Diversity in medical marijuana: Q&A with Maryland license applicant Greg Daniel

By John Schroyer

New York-based physician Greg Daniel is the face and voice of a Maryland lawsuit that could bring the issue of race to the forefront in marijuana business licensing.

The suit contends the Maryland Medical Cannabis Commission ignored a law requiring that racial diversity be a consideration in who received MMJ cultivation permits.

Daniel, the CEO of Alternative Medicine Maryland, is part of the suit, which has resulted in a temporary restraining order that prohibits the commission from handing out the final 14 licenses.

So far, only one cultivation permit in Maryland has been finalized. Daniel’s firm was not among the 15 provisional cultivation license winners, which were announced last August, though he said Alternative Medicine Maryland did win a dispensary license.

The situation may become even more serious. A scheduled hearing Friday could culminate with a judge issuing a preliminary injunction to shut down Maryland’s MMJ licensing until the lawsuit is resolved.

Marijuana Business Daily spoke with Daniel about his ideal outcome and the continuing issue of race in the cannabis business.

What do you hope the lawsuit will achieve?

When the regulations were promulgated, they were required to consider the issue of racial diversity. Now, you’ve got a situation where thousands, maybe hundreds of thousands, of black people are going to jail for the use of medical marijuana.

Yet, when (licensing for) the growing, processing and dispensing of it comes up, we are nowhere to be seen anywhere in that dimension. We’re totally negated.

In the city of Baltimore, I think there are studies that show that African-Americans are three times more likely to be arrested for the use of that drug compared to their Caucasian counterparts. This kind of reminds me of slavery, where we had to pick the cotton and we had to pick the tobacco -but when it was found out that tobacco kills, it was sold in black communities.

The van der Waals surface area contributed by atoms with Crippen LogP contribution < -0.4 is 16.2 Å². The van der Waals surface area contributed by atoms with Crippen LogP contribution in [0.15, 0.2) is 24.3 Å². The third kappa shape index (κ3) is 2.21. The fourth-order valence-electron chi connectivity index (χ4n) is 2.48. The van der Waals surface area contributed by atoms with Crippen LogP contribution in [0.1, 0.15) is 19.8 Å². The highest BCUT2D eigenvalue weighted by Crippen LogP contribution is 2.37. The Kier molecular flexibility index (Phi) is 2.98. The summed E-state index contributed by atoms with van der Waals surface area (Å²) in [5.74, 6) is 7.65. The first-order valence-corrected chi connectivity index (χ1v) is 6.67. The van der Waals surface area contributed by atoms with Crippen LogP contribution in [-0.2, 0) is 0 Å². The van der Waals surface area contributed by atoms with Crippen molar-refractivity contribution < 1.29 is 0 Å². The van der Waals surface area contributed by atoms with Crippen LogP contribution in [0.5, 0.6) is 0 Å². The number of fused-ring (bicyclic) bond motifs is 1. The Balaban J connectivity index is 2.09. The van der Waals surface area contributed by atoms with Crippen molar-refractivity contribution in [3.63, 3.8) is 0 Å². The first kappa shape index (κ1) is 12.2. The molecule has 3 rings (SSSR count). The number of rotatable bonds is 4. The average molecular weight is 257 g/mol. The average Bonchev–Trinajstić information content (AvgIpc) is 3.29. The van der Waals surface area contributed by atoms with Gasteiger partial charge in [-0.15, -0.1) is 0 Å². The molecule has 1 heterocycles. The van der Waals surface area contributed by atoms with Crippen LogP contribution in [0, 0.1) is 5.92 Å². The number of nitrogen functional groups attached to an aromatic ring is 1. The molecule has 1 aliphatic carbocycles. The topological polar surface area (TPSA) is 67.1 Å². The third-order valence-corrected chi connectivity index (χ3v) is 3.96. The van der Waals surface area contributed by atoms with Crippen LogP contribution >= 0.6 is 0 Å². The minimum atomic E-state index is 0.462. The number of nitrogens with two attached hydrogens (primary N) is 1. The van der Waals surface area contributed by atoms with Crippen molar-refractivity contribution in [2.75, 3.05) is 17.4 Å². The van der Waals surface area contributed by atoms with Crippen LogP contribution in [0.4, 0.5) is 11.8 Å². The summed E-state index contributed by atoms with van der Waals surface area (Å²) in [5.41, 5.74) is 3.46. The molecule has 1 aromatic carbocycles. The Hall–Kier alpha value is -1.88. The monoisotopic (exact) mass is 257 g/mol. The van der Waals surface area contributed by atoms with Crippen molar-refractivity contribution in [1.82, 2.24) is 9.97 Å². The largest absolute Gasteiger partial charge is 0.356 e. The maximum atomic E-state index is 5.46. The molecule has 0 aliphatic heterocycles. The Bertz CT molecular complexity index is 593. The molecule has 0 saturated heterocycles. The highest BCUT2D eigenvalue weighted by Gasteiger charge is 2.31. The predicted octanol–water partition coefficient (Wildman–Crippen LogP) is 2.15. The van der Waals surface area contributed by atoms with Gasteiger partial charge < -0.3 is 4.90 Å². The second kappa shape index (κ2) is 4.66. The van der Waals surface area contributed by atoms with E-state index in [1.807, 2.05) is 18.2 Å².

So are we going back to that state? Or are we going to recognize that (African-Americans) need to be at the table, since we are the ones who have suffered significantly over the years?

What would you like to see happen in Maryland? Do you want to see the commission start over with the cultivation licensing process?

Some mechanism has to be implemented that recognizes that minority/African-American-owned companies are included in the process. We can look at starting the process over again. That is one possibility.

The second is adding additional licenses with a preferential recognition that minorities have to be included in a second subset of licenses. I think those are the two more prominent ideas that have been placed on the table.

There needs to be a special session (of the Legislature) in order for this to come to a resolution. And I think the process needs to be stopped until the special session is called and a resolution is agreed upon.

I think in the end (the MMJ licensing) should reflect the diversity of the population. The state of Maryland has a 30% black population, so maybe 30% of the licenses should be awarded to the minority population.

If there was a move to add more licenses, would that come from the Legislature, or is that something the commission could do on its own?

I think the commission was flawed from the inception, and because of that, the Legislature has to be the one that makes the decision and formulates the plan.

How long it will take this lawsuit to play out?

That’s totally up to the state and the Legislature.

As far as (Alternative Medicine Maryland is) concerned, we’d like to see a very quick resolution to this. And we remain open to working through the process to ensure a speedy resolution, so it’s not up to us with regards to how quickly we get to an endpoint.